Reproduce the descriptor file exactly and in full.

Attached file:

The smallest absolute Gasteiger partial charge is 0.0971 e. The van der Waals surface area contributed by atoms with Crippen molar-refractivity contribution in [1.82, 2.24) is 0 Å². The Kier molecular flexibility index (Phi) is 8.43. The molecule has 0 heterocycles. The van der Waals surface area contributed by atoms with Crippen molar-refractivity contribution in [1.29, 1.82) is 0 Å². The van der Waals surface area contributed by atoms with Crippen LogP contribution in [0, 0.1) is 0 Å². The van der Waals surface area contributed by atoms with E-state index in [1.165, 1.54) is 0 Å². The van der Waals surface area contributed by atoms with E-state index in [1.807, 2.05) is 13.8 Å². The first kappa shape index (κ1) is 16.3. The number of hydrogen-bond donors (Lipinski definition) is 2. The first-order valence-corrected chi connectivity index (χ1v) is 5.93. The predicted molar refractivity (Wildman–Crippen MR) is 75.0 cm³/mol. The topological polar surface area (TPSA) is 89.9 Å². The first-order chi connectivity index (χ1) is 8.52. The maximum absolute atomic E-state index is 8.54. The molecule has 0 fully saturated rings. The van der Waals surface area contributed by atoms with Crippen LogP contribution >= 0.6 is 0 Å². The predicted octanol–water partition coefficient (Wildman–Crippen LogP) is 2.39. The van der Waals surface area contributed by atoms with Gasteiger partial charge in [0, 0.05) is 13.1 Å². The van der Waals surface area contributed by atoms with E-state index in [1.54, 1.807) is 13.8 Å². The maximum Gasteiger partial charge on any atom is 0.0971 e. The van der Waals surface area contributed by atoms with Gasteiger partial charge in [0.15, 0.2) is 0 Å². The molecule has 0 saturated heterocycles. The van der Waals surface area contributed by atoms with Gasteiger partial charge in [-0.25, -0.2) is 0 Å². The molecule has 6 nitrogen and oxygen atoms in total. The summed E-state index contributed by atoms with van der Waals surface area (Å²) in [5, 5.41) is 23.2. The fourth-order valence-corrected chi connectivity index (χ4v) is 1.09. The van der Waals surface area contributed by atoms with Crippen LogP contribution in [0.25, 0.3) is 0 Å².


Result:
The smallest absolute Gasteiger partial charge is 0.0971 e. The van der Waals surface area contributed by atoms with Crippen molar-refractivity contribution in [1.82, 2.24) is 0 Å². The Kier molecular flexibility index (Phi) is 8.43. The molecule has 0 heterocycles. The van der Waals surface area contributed by atoms with Crippen molar-refractivity contribution in [1.29, 1.82) is 0 Å². The van der Waals surface area contributed by atoms with Crippen LogP contribution in [0, 0.1) is 0 Å². The van der Waals surface area contributed by atoms with E-state index in [1.165, 1.54) is 0 Å². The van der Waals surface area contributed by atoms with E-state index in [1.807, 2.05) is 13.8 Å². The first kappa shape index (κ1) is 16.3. The number of hydrogen-bond donors (Lipinski definition) is 2. The first-order valence-corrected chi connectivity index (χ1v) is 5.93. The predicted molar refractivity (Wildman–Crippen MR) is 75.0 cm³/mol. The topological polar surface area (TPSA) is 89.9 Å². The first-order chi connectivity index (χ1) is 8.52. The maximum absolute atomic E-state index is 8.54. The molecule has 0 fully saturated rings. The van der Waals surface area contributed by atoms with Crippen LogP contribution >= 0.6 is 0 Å². The predicted octanol–water partition coefficient (Wildman–Crippen LogP) is 2.39. The van der Waals surface area contributed by atoms with Gasteiger partial charge in [0, 0.05) is 13.1 Å². The van der Waals surface area contributed by atoms with E-state index in [1.54, 1.807) is 13.8 Å². The maximum Gasteiger partial charge on any atom is 0.0971 e. The van der Waals surface area contributed by atoms with Gasteiger partial charge in [0.15, 0.2) is 0 Å². The molecule has 0 saturated heterocycles. The van der Waals surface area contributed by atoms with Gasteiger partial charge in [-0.25, -0.2) is 0 Å². The molecule has 6 nitrogen and oxygen atoms in total. The summed E-state index contributed by atoms with van der Waals surface area (Å²) in [5, 5.41) is 23.2. The fourth-order valence-corrected chi connectivity index (χ4v) is 1.09. The van der Waals surface area contributed by atoms with Crippen LogP contribution in [0.25, 0.3) is 0 Å².